To say that Woody Jackson composed the music for a popular video game is to tell the truth without quite telling the whole story.
For starters, “popular” doesn’t capture the success of the “Red Dead Redemption” series, the second installment of which rang up sales of more than $700 million in its first weekend of release in October. An open-world adventure set on the American frontier in the late 1800s, “Red Dead Redemption 2” earned ecstatic reviews from critics, many of whom said it elevated the medium to a new level.
More to the point, the idea of video game music probably makes you think of the bleepy computerized sounds that accompanied classic 1980s titles like “Super Mario Bros.” and “Out Run.” And that’s definitely not what Jackson does.
Full of haunting strings and atmospheric guitar, Jackson’s score for “Red Dead Redemption 2” shares more with the film music of Ennio Morricone and the spooky desert rock of “Kiko”-era Los Lobos; it’s an immersive experience — finely detailed but somehow also defined by negative space.
“I don’t really know what you’d call it,” the Los Angeles-based composer said. “Cowboy yoga music?”
Whatever the name, players have been so drawn to Jackson’s stuff that they’ve begun posting lengthy stretches of it on YouTube. (An official soundtrack album, culled from the estimated 60 hours of original music in the game, is expected soon.)
And now it’s even finding life off-screen: On Saturday night, as part of the Red Bull Music Festival Los Angeles, Jackson will lead an ensemble of several dozen players, including the esteemed saxophonist Colin Stetson, in a performance of his “Red Dead” music at Goya Studios in Hollywood.
“You can take Woody’s score out of the game and it’s just as beautiful as it is in the game,” said Ivan Pavlovich, who oversees music for Rockstar Games, the company behind “Red Dead Redemption” and the “Grand Theft Auto” series.
“The emotion in his music — it’s unique” in the video game industry, Pavlovich said.
So too is the way he makes it.
Jackson, 48, works out of Vox Recording Studios, located just across Melrose Avenue from the Paramount Pictures gate.
Called Electro-Vox when it opened in 1931, the place became a go-to spot for Hollywood composers like Henry Mancini, who demoed “Moon River” in the studio’s main room, with its scuffed linoleum floor and thick acoustic-tiled walls.
Jackson took over in 2009 and filled Vox with vintage instruments, many sourced from the ultra-prolific session players whose work can be heard on countless pop hits and movie and television scores from the last 60 years.
“This will blow your mind,” he said on a recent afternoon as he pulled out a mandolin once owned by guitarist Bob Bain, who died last year. According to Jackson, it was the instrument Bain played on Doris Day’s “Que Sera Sera,” from “The Man Who Knew Too Much.”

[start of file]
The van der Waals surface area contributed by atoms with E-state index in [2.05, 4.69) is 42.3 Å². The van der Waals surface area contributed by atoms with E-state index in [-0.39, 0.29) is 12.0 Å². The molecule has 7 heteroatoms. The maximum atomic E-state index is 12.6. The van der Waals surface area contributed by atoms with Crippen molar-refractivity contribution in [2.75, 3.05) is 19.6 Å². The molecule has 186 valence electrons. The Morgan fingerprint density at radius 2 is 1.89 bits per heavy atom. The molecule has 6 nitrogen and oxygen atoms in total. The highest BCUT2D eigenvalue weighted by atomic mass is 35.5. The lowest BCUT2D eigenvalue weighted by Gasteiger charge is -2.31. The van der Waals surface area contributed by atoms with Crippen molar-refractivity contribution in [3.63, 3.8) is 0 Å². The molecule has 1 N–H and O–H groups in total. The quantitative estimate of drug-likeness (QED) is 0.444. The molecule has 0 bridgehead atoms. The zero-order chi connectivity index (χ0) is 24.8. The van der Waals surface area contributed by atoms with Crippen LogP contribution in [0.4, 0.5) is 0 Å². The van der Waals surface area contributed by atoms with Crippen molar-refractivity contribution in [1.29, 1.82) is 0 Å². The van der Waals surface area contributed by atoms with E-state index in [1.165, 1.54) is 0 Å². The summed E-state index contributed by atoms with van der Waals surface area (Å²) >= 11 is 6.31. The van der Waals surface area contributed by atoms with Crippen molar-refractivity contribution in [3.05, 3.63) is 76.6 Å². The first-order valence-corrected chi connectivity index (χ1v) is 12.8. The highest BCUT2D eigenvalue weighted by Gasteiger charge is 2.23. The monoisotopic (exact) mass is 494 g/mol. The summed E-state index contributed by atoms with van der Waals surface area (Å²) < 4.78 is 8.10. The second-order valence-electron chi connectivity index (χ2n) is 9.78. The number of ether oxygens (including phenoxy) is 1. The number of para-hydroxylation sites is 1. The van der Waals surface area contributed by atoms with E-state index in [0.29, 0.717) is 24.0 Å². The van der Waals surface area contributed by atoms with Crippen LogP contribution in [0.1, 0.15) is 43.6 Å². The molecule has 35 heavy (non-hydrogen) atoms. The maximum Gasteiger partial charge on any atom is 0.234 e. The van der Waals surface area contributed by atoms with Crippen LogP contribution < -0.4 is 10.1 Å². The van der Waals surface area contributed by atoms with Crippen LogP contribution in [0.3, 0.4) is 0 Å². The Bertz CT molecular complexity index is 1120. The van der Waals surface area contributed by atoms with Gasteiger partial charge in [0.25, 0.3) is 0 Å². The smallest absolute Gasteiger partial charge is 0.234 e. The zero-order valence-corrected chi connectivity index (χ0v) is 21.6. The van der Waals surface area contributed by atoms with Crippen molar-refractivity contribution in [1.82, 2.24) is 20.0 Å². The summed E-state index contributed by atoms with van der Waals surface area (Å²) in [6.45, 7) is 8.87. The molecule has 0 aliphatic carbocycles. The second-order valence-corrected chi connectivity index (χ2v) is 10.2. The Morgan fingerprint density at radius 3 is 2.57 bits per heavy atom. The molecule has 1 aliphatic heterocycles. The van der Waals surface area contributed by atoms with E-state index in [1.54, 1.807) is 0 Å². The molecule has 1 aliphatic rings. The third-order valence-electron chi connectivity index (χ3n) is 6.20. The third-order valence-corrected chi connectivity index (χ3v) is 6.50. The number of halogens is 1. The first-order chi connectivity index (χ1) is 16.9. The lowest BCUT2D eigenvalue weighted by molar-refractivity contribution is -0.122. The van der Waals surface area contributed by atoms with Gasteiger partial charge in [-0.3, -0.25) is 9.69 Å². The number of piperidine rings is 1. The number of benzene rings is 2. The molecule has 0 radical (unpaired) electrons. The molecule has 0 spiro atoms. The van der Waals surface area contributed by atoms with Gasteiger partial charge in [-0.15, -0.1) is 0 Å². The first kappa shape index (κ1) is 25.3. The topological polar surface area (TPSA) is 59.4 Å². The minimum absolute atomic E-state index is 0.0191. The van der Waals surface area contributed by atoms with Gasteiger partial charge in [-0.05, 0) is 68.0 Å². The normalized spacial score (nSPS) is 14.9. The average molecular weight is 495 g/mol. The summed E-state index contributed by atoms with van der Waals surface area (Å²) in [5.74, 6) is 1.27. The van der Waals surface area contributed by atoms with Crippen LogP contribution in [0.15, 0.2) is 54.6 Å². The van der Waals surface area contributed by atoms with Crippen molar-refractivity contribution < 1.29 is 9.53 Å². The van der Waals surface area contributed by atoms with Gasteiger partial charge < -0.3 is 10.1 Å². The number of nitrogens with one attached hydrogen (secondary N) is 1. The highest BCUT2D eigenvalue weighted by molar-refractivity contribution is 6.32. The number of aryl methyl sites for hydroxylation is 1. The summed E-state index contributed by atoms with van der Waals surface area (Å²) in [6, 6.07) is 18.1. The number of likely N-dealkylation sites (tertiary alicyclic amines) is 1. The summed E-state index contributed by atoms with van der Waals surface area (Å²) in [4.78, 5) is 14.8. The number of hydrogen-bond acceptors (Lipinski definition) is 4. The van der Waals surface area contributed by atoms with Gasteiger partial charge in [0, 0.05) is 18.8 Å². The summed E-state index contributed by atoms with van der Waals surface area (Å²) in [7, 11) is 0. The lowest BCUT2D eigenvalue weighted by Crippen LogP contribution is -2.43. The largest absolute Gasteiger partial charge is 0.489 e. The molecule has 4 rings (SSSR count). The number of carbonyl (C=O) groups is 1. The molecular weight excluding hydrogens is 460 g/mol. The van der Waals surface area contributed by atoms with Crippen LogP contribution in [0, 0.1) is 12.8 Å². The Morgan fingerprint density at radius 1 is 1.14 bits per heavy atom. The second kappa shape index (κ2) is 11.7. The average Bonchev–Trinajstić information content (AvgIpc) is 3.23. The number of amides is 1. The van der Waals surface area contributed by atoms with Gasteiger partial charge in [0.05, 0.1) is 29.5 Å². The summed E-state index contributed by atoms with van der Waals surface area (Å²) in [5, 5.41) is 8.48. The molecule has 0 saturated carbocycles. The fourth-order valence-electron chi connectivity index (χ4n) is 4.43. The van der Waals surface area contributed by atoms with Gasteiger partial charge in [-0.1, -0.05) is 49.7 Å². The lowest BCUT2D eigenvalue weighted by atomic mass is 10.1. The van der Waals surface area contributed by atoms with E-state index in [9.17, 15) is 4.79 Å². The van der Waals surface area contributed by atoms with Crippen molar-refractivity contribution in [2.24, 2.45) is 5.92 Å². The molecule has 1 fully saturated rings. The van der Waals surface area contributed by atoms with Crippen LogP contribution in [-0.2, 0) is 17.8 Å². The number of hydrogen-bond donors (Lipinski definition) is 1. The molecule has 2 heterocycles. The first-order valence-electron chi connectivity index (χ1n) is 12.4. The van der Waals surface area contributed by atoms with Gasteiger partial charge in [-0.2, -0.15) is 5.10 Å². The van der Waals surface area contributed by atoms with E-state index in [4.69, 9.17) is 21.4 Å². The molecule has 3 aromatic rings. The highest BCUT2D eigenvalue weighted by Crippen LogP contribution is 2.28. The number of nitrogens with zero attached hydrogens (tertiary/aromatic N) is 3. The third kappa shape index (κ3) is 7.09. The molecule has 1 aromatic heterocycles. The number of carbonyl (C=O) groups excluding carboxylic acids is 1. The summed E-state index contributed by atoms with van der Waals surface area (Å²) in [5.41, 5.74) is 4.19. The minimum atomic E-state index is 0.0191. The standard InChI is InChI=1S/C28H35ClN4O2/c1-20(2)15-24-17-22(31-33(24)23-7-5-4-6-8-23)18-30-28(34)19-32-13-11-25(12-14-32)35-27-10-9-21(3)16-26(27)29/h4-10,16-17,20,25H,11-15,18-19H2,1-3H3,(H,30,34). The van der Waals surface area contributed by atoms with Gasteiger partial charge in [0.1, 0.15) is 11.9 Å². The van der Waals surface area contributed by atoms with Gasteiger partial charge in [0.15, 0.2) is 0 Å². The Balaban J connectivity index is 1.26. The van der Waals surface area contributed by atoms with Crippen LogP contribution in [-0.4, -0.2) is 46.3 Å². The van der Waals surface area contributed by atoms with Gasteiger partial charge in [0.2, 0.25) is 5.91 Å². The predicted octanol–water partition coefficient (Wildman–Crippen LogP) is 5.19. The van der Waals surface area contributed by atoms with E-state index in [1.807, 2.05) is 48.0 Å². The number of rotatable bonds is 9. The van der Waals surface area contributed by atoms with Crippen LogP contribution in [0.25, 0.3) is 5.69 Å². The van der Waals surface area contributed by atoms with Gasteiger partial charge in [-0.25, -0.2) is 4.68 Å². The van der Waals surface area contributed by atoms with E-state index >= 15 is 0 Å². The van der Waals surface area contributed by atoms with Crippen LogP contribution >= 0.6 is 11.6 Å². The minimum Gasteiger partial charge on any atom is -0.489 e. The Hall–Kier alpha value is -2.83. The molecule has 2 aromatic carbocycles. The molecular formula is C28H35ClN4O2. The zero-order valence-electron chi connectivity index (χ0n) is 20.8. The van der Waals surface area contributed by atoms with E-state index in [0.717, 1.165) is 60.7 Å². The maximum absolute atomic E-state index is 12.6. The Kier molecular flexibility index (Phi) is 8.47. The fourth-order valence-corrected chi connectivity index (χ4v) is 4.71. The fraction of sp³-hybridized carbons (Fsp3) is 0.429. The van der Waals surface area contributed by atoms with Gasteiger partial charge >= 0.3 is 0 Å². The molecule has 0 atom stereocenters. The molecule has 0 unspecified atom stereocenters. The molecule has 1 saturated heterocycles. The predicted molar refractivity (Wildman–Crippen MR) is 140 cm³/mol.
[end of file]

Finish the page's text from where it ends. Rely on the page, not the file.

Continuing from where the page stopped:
Elsewhere in the cozy, dimly lighted studio were instruments from the collection of the late Tommy Tedesco, a guitarist in the group of hired guns known in the ’60s and ’70s as the Wrecking Crew.
To create the “Red Dead” score, Jackson convened musician pals such as bassist Mike Watt, drummer Jon Theodore (of Queens of the Stone Age and the Mars Volta), and singer and violinist Petra Haden for open-ended jam sessions. Often they’d use these antique instruments with their textured voices that Jackson said you simply can’t get from newer gear.
“It’s like all of the guys are back together,” he said. It’s hardly the approach you’d expect for a video game widely described as being on technology’s cutting edge.
A longtime presence in L.A.’s rock scene, Jackson got into games after years of playing in bands and doing session work of his own. He played with Ry Cooder and T Bone Burnett; he appeared on the soundtracks of “Ocean’s Twelve” and TV’s “Nashville.”
In 2010 he did the score for the first “Red Dead Redemption” with Bill Elm, his former bandmate in the group Friends of Dean Martinez. Rockstar’s Pavlovich, who said he admired Jackson’s “flexibility,” also hired him for the company’s “L.A. Noire” and “Grand Theft Auto V.”
But “Red Dead Redemption 2” was by far his most serious undertaking, Jackson said. All told, he spent about five years on the music, which includes hours worth of ambient material meant to soundtrack players’ movements as they wander the game’s hyper-real Western landscape. (Between “Red Dead” days, he pursued other projects, including a record he’s producing for Haden and her sisters Rachel and Tanya, known together as the Haden Triplets.)
The composer — who shares two young daughters with his wife, a talent agent at William Morris Endeavor — had only good things to say about Rockstar and the freedom it gives him to experiment in such an inefficient way. Still, he admitted that it took him time to get used to someone else owning his music.
“Once you’ve made it, you have to accept that you have no control over what happens to it,” he said of the famously secretive game company.
Inside the storied walls at Vox, though, Jackson runs his surprisingly old-school show.
“The purest thing about music is the performance,” he said as he strummed a few chords on Bain’s weathered mandolin. “And as you can see, there’s not a lot of room here for people to be like, ‘Well, maybe if you change this part …’ ”
When: 7 p.m. Saturday
Where: Goya Studios, 1541 N. Cahuenga Blvd.